Experts believe that the nuclear energy industry is needlessly overregulated, which has slowed down new capacity creation.
In Europe, Finland is considered a trailblazer when it comes to nuclear power. Four nuclear reactors at two plants on the Baltic Sea currently provide nearly a third of Finland’s domestic electricity. A fifth reactor is near completion, and another two are in the works. Once all the new reactors are up and running by around 2030, the country’s nuclear output will double to about 60% of electricity; nuclear will have become the undisputed mainstay of electricity generation.
In Finland, as in other markets, advocates of nuclear power see it as an effective alternative for fossil fuels, providing reliable energy with practically no emissions. Yet for all the country’s enthusiasm, new nuclear capacity isn’t exactly being installed with breakneck speed. A new 1.6-gigawatt reactor called Olkiluoto 3 has seen its launch pushed back yet again after repeated years-long delays causing billions of euro in cost overruns. The planned Hanhikivi Nuclear Power Plant, a Russian-Finnish project that will have a capacity of 1,200MW, has had its construction start postponed for several years due to delays with licensing.
The Finnish nuclear regulator justifies the delays by citing considerations of nuclear safety which are undeniably of the utmost priority. “Nuclear safety is the result of hard work in all the phases – in the design phase, the implementation phase, and the operations phase,” explains Jussi Heinonen, director of Nuclear Waste and Material Regulation at Finland’s Radiation and Nuclear Safety Authority (STUK).
“In Finland we have clear roles where STUK has a strong and independent mandate to regulate safety while licensees are responsible for abiding by safety regulations,” Heinonen tells Sustainability Times. “STUK has issued a comprehensive set of binding STUK regulations, which establish clearly the level of expectations we have for safety.”
Yet while experts naturally acknowledge the need for rigorous safety regulations, they believe that the nuclear energy industry has become needlessly over-regulated, which has slowed down new nuclear capacity creation.
“Nuclear safety regulations are overly onerous, especially when compared to other energy industries,” says Rauli Partanen, the award-winning author of The Climate Gamble, in which he advocates for embracing nuclear energy in order to tackle climate change.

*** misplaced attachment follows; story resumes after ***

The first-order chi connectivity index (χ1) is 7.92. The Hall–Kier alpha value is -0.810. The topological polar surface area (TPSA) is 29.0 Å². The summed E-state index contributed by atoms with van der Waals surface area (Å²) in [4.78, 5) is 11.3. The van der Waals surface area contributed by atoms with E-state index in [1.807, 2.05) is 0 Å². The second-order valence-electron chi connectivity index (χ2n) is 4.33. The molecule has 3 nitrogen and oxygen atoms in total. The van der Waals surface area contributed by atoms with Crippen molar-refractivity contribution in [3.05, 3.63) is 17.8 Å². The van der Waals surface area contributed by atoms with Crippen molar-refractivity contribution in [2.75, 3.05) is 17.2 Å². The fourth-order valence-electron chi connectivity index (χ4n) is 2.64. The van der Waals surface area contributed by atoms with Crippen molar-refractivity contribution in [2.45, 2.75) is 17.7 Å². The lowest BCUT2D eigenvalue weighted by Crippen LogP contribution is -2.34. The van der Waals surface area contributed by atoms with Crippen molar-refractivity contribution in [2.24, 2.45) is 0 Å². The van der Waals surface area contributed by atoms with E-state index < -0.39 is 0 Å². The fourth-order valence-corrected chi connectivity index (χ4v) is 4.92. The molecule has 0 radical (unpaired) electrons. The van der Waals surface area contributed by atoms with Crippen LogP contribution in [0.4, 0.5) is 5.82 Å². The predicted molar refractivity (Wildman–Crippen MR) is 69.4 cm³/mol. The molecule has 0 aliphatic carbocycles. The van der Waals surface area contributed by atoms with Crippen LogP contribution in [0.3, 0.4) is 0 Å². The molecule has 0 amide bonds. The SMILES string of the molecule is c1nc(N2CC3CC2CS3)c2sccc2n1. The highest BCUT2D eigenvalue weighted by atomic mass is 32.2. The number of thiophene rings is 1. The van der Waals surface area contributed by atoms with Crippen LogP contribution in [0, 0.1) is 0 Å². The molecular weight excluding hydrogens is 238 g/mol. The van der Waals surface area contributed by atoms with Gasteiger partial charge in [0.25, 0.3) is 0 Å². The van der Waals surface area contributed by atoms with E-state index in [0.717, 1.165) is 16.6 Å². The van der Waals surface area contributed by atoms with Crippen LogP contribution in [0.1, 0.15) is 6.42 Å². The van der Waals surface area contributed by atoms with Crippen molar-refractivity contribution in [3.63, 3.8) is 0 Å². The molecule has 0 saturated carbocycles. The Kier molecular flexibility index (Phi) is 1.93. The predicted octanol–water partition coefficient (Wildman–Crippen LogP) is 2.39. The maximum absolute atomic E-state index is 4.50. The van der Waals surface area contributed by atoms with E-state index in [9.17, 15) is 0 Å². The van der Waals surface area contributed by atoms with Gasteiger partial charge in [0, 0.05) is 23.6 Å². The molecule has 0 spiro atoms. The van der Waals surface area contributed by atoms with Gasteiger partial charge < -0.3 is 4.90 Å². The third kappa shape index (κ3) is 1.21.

“Nuclear regulation maximizes nuclear safety but not the overall safety of society,” Partanen argues in an interview with Sustainability Times. “Too much regulation that prevents new nuclear projects can actually endanger society as energy is then produced through more dangerous means like coal.”
Experts like Partanen are not arguing that safety issues over nuclear energy should be ignored or downplayed. Rather, the expert says, “a lot could be done to streamline nuclear regulations without making nuclear power any less safe.”
Long delays can cause costs of nuclear energy to skyrocket – a primary reason behind the decision of policymakers to think twice about opting for nuclear power in energy transitions. This hampers the adoption of low-carbon energy sources in countries that want to de-carbonize but whose climate and geography are unsuitable for wind or solar power through much of the year. Under these conditions, nuclear would be the best option, and Finland – a country with high energy needs but unable to fully benefit from renewables such as solar – has therefore opted for the nuclear route.
The fact that an overly rigid regulatory framework, often with changing goalposts that affect ongoing nuclear power plant constructions, are causing delays and surges in costs is not lost on Finnish experts. STUK’s Jussi Heinonen observes that as the regulator “we need to have enough understanding about licensees’ concerns and viewpoints to make pragmatic and good regulatory decisions,” and that “It is important that licensees can trust clear and consistent regulations.”
Indeed, one solution to repeated delays and mounting costs in nuclear new build would be “to have lock-in regulations for projects so that no significant changes are made mid-project,” Partanen argues. “In the end, strict regulations are not as big a source of cost increases as commonly assumed. It’s changes to regulations and uncertainty over these regulations that can cause delays,” he adds. “But delays can also be the fault of constructors or vendors, for example due to an unfinished design when construction started, as happened with the Olkiluoto 3, Flamanville and Vogtle plants.”
Another solution, Partanen says, would involve “harmonizing regulations across countries so that nuclear designs would not need significant redesigns for each country and reactor.”
A harmonizing of international regulations is especially long overdue as some widely accepted nuclear safety measures make little practical sense, Partanen stresses. “Take the required emergency safety zone around nuclear plants, which is currently fixed in many countries to many kilometers,” he explains.
“Meanwhile, coal plants can sit in city centers even though they kill tens of thousands of people each year in Europe alone,” he adds. “This mismatch especially disadvantages small nuclear reactors that could be used to be clean sources of lighting and heating in urban areas in countries like Finland.”
While Finland is an outlier in Europe in the way it so fully embraced nuclear energy at a time when countries like Germany are turning their back on it, the country is also a prime case study of regulatory pitfalls. Safety is crucial – and a stable regulatory framework would go a long way in making nuclear technology more affordable and attractive to more countries in their fight against climate change.